Different consultants, seeing the same client situation through different disciplinary lenses, can come up with strikingly different guidance. Three of us, all of whom consult to professional firms, thought it might be interesting to see how our different orientations influence the advice we would give to a client about the same topic: Things you shouldn’t say or do at a competitive presentation of your services to a potential client.
We are: a) presentation coach Sims Wyeth who can show a wet blanket how to set itself on fire when on a podium, b) marketing consultant, Suzanne Lowe, author of Marketplace Masters: How Professional Firms Compete to Win, who can get a burlap bag full of cats, dogs and canaries humming the same tune, and c) me. Our firm helps professionals becomer rainmakers.
I decided to establish criteria by which submittals (all from me) for inclusion in my list of Five Biggest Presentation Don’ts could be rated. To do the rating I assembled a committee of fifteen totally objective judges carefully selected to ensure inclusion of representative members by gender, education level, geography, political leanings, age, race and ability to hold their liquor. After assuring myself that all fifteen could meet the last criterion, I asked them to rate 114 entries for the things you shouldn’t say in a presentation of your services to a prospective client. Each submission was rated on three criteria, which are:
a) Relevancy: Thou shall not talk about things of no interest or importance to the client.
b) Redundancy: Thou shall not say things said by your competitors.
c) Believability: Thou shall not tell any whoppers, or anything that sounds like one.
Ranked from weak to laughable, the committee chose the following five things not to say:
- We are organized into seven practices (or studios). Only one judge rated this entry, the others falling immediately into a deep sleep upon its being read to them. The insomniac judge’s mark was for lacking relevancy. As he dozed off, too, he muttered, “The client doesn’t care. Tell her about the part of the organization relevant to her and skip the rest.”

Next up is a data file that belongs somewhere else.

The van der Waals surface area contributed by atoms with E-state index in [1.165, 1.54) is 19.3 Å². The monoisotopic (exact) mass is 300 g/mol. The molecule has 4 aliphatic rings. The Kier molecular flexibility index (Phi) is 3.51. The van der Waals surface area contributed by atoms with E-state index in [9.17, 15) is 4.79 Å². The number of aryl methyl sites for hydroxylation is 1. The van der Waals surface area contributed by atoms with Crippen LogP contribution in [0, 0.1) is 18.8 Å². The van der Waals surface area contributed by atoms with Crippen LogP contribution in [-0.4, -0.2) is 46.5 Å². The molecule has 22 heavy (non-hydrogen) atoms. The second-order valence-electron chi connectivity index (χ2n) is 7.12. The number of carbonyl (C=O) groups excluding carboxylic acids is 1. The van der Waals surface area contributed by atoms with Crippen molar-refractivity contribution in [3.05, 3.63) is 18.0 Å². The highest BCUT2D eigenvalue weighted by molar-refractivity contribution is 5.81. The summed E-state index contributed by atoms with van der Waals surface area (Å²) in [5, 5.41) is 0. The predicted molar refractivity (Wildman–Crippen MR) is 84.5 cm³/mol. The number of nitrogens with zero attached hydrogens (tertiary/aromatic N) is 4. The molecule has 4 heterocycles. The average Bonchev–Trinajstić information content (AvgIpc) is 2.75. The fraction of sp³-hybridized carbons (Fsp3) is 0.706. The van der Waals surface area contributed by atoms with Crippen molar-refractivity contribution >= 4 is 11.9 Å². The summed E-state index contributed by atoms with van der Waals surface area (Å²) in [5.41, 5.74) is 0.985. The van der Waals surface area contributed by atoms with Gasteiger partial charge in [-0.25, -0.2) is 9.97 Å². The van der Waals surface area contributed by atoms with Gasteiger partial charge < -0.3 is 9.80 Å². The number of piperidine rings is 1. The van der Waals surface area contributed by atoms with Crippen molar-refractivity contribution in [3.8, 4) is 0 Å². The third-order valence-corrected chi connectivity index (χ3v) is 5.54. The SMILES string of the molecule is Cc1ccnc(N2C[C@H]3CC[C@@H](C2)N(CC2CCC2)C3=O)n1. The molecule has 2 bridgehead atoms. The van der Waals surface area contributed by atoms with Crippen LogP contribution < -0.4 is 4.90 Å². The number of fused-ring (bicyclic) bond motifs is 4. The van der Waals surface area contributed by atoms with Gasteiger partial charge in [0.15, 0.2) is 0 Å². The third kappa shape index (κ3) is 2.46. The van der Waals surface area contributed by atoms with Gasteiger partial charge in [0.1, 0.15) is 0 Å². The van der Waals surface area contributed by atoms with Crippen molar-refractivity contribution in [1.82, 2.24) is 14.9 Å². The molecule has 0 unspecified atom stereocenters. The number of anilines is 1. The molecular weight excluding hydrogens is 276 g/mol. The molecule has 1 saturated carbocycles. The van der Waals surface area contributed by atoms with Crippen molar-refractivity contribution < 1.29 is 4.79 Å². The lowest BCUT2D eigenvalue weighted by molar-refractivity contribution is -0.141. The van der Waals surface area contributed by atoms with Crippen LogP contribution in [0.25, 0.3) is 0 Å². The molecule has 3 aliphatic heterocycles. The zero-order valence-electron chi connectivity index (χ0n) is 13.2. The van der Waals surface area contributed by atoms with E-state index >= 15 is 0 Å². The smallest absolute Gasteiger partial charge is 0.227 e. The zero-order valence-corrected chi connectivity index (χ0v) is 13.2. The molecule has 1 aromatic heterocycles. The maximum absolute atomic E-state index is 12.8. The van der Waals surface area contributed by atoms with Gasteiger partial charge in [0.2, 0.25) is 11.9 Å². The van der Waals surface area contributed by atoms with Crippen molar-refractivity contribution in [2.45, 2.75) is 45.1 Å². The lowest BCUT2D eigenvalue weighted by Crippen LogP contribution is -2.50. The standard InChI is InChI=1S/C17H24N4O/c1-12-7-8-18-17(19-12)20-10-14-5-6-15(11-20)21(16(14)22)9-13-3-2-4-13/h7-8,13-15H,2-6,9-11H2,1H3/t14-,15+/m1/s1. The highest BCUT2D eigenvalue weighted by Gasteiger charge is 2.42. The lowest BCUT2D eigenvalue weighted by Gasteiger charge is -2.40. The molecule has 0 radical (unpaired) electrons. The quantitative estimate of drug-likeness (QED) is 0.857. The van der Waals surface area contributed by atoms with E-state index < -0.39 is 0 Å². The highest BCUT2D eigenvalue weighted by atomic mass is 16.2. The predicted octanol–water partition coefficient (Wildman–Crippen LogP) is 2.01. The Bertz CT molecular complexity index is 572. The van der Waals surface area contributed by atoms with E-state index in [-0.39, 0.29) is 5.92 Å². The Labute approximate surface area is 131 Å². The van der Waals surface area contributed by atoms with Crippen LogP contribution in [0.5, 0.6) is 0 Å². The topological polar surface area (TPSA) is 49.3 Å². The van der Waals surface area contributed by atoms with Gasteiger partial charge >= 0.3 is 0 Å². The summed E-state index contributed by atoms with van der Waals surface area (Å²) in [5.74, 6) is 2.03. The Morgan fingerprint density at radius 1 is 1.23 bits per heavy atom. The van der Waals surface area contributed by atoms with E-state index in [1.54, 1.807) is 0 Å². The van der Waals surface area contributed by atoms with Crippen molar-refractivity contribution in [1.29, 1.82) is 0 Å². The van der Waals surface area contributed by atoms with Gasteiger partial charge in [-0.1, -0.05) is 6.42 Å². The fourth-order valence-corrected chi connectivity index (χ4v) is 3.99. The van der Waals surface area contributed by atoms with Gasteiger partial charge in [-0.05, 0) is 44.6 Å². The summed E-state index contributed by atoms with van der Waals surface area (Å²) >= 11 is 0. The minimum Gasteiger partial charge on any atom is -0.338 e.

- We want to be your partner on this matter. Three judges revived enough to give this claim three marks on believability. As one judge said, “The last time I tried that one, the client said, ‘Really? How much money do you plan to put up?’ This is just an inflated way of saying you’ll give good service.”
- You will be our most important client. “I bet you say that to all the girls,” said one judge in falsetto. The other judges tittered quietly at that comment, while the funny one added his mark to five others on the basis of believability. Said another, “Even if it’s true, what will happen to your other clients, if I hire you? If a client comes along who is even prettier than I am, what happens to us.”
- We are the oldest and largest . . . This got ten marks. The first six for being totally irrelevant. Again a judge said “The client doesn’t care.” To which I said, “What if there are many fly-by-night competitors in this field and you want to show you’re different from them?” “Then tell them that,” snapped a judge. “Say, ‘In a field where a lot of companies come and go, we are committed to being long term providers, and the age and size of our firm prove it.’” One judge also gave a mark each for redundancy and believability, saying, “I once attended competitive presentations where two firms claimed to be oldest and largest. Because their definitions of what they were oldest and largest of differed, both were telling the truth. The selection committee members weren’t impressed.”
- What makes us special is our people. Every member of our totally objective panel rolled on the floor at this one. One laughed so hard, he rolled under the conference table, and we had to listen to his sporadic te-he-he’s for the rest of the meeting. The other judges marked this one down by 38 points, giving it the lowest score in recorded history. (I know, there were only fifteen judges, but they had become drunk with their power by this time and insisted they had to have more than one mark each to give this one the rating it deserved.) Thirty of these marks are for redundancy. One judge exclaimed “Don’t ever say those words! Don’t ever say them, because everyone does at every presentation!” She began to mimic presenters, saying the overworked words again and again in different tones of voice with mock sincerity, causing a howl of laughter once again. “Your people’s specialness must be in a way that is important to the buyer or he doesn’t care,” explained one. The final mark is for believability. The oldest judge said, “It sounds like so many warm words to me. I don’t want warm words. I want meat.”
We all adjourned to the cafeteria for lunch.
If you would like to submit additional things that shouldn’t be said or done in a presentation, Suzanne, Sims and I would be glad to pass them on to our totally objective board of fifteen judges for rating. To see a marketing expert’s choices for presentation don’ts, go to Suzanne Lowe’s blog. To see a presentation coach’s choices, go to Sims Wyeth’s blog.